Comparing time off work after work-related mental health conditions across Australian workers’ compensation systems: a retrospective cohort study

Research output: Contribution to journalArticleResearchpeer-review

Abstract

Workers’ compensation claims (WCC) due to mental health conditions (MHC) are the most expensive due to often lengthy periods off work. This retrospective cohort study aims to determine the factors associated with work time loss in Australian workers with accepted WCCs for MHCs, and investigate whether jurisdiction in which a claim is made affects work time loss, using administrative claims data between January 2010 and June 2011. Cox regression analysis showed that worker age, industry, occupation and type of MHC were associated with work time loss. Workers with depressive disorders had longer time loss than those with stress-related conditions. Workers from South Australia, Comcare and Victoria had the longest durations of work time loss, while Australian Capital Territory and Tasmania had shorter durations. Future research should investigate policy variations that could explain the differences in time spent on compensation between jurisdictions.

Original languageEnglish
Pages (from-to)1-18
Number of pages18
JournalPsychiatry, Psychology and Law
DOIs
Publication statusAccepted/In press - 2018

Cite this

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title = "Comparing time off work after work-related mental health conditions across Australian workers’ compensation systems: a retrospective cohort study",
abstract = "Workers’ compensation claims (WCC) due to mental health conditions (MHC) are the most expensive due to often lengthy periods off work. This retrospective cohort study aims to determine the factors associated with work time loss in Australian workers with accepted WCCs for MHCs, and investigate whether jurisdiction in which a claim is made affects work time loss, using administrative claims data between January 2010 and June 2011. Cox regression analysis showed that worker age, industry, occupation and type of MHC were associated with work time loss. Workers with depressive disorders had longer time loss than those with stress-related conditions. Workers from South Australia, Comcare and Victoria had the longest durations of work time loss, while Australian Capital Territory and Tasmania had shorter durations. Future research should investigate policy variations that could explain the differences in time spent on compensation between jurisdictions.",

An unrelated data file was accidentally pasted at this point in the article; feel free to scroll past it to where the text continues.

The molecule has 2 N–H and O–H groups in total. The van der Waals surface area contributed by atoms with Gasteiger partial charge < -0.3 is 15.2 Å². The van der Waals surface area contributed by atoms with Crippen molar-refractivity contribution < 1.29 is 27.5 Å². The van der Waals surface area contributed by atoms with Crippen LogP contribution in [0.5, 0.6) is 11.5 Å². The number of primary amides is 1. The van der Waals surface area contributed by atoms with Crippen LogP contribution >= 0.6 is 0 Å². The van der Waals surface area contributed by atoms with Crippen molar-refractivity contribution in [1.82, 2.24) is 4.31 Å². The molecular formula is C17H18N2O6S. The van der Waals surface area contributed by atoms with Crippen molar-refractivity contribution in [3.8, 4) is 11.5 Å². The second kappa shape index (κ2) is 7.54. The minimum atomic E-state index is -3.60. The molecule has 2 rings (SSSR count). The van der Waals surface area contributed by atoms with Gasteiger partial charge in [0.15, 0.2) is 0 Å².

author = "Gray, {Shannon E.} and Alex Collie",
year = "2018",
doi = "10.1080/13218719.2018.1473176",
language = "English",
pages = "1--18",
journal = "Psychiatry Psychology and Law",
issn = "1321-8719",
publisher = "Taylor & Francis",

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AB - Workers’ compensation claims (WCC) due to mental health conditions (MHC) are the most expensive due to often lengthy periods off work. This retrospective cohort study aims to determine the factors associated with work time loss in Australian workers with accepted WCCs for MHCs, and investigate whether jurisdiction in which a claim is made affects work time loss, using administrative claims data between January 2010 and June 2011. Cox regression analysis showed that worker age, industry, occupation and type of MHC were associated with work time loss. Workers with depressive disorders had longer time loss than those with stress-related conditions. Workers from South Australia, Comcare and Victoria had the longest durations of work time loss, while Australian Capital Territory and Tasmania had shorter durations. Future research should investigate policy variations that could explain the differences in time spent on compensation between jurisdictions.

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